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Objective versus Subjective Measures of Water Clarity in Hedonic Property Value Models
P. Joan Poor, Kevin J. Boyle, Laura O. Taylor and Roy Bouchard
Vol. 77, No. 4 (Nov., 2001), pp. 482-493
Published by: University of Wisconsin Press
Stable URL: http://www.jstor.org/stable/3146935
Page Count: 12
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This paper examines and compares objective, scientific measures of environmental quality with subjective measures of individuals' perceptions obtained from survey information within the context of hedonic property value models. The specific application is to water clarity of freshwater lakes in Maine. Non-nested, J-test results indicate that the objective measure of water clarity was either preferred, or equally preferred, to the subjective measure for explaining variation in sale prices. These results are promising for hedonic applications employing scientific measures of environmental quality, however robustness of these results to other environmental amenities, and more complex environmental quality measures are of course needed.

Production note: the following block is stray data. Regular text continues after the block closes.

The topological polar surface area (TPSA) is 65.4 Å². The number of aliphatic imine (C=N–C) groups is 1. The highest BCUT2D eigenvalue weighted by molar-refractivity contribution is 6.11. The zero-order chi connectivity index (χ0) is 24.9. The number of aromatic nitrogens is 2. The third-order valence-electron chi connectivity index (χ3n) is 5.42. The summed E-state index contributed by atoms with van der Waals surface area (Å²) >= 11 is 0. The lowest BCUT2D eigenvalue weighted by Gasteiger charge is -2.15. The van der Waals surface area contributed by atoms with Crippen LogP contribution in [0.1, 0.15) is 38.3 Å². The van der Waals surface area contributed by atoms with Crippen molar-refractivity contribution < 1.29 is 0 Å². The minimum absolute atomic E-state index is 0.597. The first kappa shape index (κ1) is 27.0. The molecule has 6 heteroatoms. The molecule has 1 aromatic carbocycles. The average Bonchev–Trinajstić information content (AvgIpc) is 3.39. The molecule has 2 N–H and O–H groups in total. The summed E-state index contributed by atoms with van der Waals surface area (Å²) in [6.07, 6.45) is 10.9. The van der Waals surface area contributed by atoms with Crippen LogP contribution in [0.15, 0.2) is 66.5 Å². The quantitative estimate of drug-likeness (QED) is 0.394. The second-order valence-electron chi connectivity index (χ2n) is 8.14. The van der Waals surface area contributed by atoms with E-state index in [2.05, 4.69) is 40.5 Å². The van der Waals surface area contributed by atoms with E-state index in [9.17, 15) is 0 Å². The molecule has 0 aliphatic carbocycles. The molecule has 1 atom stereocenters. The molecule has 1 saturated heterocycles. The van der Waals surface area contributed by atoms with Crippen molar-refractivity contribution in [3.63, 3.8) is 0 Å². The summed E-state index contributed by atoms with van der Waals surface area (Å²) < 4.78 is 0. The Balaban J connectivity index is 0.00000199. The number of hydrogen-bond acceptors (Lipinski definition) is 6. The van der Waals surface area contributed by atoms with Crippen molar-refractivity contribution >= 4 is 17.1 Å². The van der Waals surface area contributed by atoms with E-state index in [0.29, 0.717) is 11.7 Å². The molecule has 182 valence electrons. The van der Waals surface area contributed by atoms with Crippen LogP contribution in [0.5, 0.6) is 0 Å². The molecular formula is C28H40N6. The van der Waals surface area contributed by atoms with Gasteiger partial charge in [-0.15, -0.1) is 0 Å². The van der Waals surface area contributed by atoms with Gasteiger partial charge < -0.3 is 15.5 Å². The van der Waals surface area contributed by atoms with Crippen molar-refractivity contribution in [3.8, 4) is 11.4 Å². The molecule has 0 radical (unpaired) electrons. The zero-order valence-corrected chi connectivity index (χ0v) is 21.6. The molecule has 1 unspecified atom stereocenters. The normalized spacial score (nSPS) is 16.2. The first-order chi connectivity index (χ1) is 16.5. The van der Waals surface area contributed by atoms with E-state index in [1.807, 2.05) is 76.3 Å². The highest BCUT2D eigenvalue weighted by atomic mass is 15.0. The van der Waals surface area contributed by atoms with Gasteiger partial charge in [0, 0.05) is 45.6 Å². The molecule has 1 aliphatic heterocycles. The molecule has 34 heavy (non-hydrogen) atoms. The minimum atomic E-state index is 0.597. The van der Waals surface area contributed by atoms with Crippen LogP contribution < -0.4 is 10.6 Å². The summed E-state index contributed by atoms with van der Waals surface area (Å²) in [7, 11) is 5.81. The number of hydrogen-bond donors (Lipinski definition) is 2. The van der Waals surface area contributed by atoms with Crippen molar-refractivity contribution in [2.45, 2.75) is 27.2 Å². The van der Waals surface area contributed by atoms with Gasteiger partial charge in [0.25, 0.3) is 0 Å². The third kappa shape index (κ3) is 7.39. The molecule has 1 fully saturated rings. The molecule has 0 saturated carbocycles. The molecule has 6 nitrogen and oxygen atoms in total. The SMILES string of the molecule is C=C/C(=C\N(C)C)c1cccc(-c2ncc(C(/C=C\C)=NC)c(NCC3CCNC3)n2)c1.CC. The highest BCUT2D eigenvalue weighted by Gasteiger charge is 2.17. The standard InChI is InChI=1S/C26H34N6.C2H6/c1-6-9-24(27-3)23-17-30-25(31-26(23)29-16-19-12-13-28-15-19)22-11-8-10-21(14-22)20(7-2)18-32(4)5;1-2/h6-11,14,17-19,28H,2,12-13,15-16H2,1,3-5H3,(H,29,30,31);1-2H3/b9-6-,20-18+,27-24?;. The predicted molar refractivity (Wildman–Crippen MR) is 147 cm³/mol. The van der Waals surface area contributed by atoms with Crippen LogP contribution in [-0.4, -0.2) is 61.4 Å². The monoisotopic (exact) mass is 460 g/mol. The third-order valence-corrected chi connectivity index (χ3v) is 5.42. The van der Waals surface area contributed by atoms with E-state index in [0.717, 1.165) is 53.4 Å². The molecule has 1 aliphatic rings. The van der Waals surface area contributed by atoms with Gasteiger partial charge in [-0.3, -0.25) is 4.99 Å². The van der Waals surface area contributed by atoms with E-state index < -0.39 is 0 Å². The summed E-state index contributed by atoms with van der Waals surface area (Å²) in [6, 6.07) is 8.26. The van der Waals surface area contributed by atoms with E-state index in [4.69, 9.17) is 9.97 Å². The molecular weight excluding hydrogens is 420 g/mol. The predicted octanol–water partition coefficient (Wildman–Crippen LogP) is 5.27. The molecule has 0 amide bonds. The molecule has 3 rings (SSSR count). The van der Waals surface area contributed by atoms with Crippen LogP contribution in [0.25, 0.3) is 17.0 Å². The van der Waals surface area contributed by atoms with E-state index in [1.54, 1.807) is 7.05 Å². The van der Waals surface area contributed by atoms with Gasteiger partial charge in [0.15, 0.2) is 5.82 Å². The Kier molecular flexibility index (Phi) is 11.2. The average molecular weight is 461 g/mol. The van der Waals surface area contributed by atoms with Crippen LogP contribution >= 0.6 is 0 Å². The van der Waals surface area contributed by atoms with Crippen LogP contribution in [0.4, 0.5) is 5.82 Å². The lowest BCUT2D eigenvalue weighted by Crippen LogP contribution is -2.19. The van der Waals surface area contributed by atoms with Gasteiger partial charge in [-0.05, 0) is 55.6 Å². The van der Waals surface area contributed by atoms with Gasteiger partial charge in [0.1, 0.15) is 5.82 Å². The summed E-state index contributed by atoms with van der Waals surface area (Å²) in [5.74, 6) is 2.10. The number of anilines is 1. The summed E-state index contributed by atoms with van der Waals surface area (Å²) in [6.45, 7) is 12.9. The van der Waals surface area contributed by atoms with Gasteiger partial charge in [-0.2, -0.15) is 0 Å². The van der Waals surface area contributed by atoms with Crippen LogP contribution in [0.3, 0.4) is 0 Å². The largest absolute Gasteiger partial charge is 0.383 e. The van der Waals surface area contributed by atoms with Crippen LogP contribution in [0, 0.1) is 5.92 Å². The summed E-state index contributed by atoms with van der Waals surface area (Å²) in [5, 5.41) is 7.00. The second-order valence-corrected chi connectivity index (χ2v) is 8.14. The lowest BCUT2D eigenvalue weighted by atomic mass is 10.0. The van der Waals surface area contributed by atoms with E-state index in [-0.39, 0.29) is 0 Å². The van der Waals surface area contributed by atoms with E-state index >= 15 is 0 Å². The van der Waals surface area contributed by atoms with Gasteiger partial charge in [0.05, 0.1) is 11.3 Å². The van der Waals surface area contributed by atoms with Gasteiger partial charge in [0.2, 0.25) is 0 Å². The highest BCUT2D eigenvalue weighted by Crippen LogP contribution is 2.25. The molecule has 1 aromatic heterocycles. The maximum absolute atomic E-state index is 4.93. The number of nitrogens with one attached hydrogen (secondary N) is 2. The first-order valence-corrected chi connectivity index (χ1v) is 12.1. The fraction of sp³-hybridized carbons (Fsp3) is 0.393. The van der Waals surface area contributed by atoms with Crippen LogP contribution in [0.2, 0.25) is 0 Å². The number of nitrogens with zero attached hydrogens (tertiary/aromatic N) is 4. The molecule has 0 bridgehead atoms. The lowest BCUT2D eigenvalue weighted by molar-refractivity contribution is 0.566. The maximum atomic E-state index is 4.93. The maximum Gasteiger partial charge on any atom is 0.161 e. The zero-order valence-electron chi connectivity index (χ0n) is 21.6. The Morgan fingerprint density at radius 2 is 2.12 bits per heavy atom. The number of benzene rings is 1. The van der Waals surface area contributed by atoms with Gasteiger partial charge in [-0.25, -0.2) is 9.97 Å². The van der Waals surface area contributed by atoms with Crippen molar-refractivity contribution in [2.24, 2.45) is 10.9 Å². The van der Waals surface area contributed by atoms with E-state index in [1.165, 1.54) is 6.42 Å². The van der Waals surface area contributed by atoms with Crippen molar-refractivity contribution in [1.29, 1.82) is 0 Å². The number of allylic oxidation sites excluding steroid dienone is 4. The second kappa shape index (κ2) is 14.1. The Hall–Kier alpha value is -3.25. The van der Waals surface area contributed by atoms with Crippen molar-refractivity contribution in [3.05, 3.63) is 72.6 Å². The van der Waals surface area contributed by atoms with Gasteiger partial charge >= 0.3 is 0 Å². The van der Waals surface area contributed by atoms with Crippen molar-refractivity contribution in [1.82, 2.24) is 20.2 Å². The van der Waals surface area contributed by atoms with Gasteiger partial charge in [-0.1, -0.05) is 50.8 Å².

Land Economics © 2001 Board of Regents of the University of Wisconsin System